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Example+of+_A_+Paper - Lose Your Illusion II We create...

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Lose Your Illusion II We create illusions to get to the truth because it is easier to believe what you want to be true. And so, the line between what is true and what is illusory is blurred by our own self-decep- tion. We lie to ourselves because we want to be better than we are, better than we know ourselves to be in reality. We stay up all night when we know we need sleep. We eat more than we know we should. We work ourselves to exhaustion; we take on more than we can bear, and we fail to ask for help when we know we need it. We create myths for ourselves to spare us the humiliation of our own human frailty. We see examples of these myths in Tim O'Brien's “How to Tell a True War Story,” as well as in Jon Krakauer's “Selections from Into the Wild .” In “How to Tell a True War Story,” O'Brien presents us with a fictional account of his experiences in the Vietnam War and, in doing so, creates a myth that allows him to deal with the complexit- ies of war and to make sense of them. Similarly, in “Selections from Into the Wild ,” Krakauer presents us with the story of Christopher McCandless, a man who created a myth of himself in order to discover his own personal truth. Unfortunately, McCandless believed something that he could not know to be true, thereby deceiving himself. That self-deception left him ignorant, un- aware of the real truth, and that ignorance ultimately cost him his life. To be aware of the truth, though, is to be aware of a harsh reality: The truth really only matters to the person telling it. These ideas of awareness and ignorance when it comes to the truth can only be understood when they are both informed by a delicate understanding that can only be gained through the experi- ences of life, as we learn through the visual imagery employed by O'Brien and Krakauer. Certainly, in life a common experience is confusion, but to understand that confusion re- quires that one be aware of his own ignorance. It is difficult to understand everything that hap- pens in our lives, so much so that even in remembering an event it takes on our own inventions.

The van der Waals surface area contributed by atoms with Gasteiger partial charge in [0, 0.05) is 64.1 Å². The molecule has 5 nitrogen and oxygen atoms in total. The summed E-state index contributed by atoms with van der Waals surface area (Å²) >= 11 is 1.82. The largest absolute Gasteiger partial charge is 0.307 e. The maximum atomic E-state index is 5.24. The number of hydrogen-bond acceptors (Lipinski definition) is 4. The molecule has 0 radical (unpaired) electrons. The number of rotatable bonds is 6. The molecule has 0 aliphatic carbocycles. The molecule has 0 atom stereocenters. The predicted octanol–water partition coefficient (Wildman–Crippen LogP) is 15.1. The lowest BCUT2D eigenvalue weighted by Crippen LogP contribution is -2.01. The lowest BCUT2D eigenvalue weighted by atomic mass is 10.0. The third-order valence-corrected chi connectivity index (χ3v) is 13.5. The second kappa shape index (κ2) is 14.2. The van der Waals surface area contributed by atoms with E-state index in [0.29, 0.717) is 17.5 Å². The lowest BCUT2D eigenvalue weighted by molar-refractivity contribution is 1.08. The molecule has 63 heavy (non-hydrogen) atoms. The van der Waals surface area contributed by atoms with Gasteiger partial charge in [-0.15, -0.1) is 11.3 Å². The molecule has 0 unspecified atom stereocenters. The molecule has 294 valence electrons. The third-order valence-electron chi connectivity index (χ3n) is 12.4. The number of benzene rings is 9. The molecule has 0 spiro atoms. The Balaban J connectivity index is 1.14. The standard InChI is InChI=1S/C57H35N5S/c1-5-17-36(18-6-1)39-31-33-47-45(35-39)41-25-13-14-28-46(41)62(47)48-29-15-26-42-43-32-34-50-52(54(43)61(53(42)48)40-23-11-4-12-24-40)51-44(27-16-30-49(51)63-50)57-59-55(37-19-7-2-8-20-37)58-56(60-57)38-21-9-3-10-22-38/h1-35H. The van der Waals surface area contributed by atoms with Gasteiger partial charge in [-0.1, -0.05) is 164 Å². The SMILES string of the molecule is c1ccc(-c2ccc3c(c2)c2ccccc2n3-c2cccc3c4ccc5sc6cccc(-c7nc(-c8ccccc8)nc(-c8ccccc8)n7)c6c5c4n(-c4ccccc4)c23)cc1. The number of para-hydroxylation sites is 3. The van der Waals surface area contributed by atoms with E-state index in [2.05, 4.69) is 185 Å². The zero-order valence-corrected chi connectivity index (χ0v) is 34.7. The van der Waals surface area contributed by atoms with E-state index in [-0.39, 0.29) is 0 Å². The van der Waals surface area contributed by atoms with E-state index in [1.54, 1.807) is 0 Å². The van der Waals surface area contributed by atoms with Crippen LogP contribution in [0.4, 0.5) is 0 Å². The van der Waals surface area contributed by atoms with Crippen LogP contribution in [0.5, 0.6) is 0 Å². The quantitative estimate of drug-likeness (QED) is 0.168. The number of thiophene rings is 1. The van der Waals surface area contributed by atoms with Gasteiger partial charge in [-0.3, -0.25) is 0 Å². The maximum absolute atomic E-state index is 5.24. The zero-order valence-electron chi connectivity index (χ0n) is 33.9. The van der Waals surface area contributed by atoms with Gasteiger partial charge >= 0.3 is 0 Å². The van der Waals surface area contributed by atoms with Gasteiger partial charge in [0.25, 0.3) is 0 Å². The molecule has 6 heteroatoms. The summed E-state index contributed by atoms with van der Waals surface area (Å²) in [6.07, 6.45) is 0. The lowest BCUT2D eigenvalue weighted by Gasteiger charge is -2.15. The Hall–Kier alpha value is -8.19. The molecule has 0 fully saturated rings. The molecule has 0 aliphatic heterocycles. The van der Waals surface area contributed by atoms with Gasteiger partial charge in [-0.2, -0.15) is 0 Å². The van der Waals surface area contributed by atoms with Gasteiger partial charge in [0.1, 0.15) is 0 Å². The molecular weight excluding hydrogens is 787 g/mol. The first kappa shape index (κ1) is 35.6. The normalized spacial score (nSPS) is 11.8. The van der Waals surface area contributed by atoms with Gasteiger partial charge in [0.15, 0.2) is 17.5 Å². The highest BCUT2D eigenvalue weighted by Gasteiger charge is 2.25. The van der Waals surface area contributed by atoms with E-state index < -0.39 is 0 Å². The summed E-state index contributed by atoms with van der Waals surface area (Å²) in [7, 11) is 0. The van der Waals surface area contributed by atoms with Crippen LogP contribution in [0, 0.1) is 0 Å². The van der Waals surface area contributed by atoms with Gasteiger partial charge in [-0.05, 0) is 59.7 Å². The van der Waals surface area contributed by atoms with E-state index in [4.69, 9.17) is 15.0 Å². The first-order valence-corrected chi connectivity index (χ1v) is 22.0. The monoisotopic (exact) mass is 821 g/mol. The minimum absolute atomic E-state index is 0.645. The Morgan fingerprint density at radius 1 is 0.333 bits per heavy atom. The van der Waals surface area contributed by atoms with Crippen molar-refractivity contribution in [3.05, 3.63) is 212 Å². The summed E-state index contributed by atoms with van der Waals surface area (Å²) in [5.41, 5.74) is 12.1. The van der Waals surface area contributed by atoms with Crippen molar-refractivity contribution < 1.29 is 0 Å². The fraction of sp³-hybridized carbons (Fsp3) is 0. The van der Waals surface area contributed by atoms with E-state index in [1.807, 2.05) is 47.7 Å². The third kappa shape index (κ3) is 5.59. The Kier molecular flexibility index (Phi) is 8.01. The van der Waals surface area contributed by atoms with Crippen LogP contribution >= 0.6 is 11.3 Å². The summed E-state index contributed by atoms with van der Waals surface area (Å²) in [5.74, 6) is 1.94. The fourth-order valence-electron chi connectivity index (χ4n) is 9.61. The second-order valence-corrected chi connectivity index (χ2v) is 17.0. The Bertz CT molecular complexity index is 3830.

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O'Brien's narrator puts it thusly: “In any war story, but especially a true one, it's difficult to sep- arate what happened from what seemed to happen. What seems to happen becomes its own hap- pening and has to be told that way” (O'Brien 389). The details we invent become part of the story, which only adds to the confusion, further complicating the truth. O'Brien goes on describe this confusion, assigning it the ethereal quality of a swirling fog: For the common soldier, at least, war has the feel—the spiritual texture of great ghostly fog, thick and permanent. There is no clarity. Everything swirls. [...] Right spills over into wrong. Order blends into chaos, love into hate, ugliness into beauty, law into an- archy, civility into savagery. The vapors suck you in. You can't tell where you are, or why you're there, and the only certainty is overwhelming ambiguity (O'Brien 395). Here, O'Brien describes the obfuscation and moral ambiguity of war as an all-consuming cloud,
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Example+of+_A_+Paper - Lose Your Illusion II We create...

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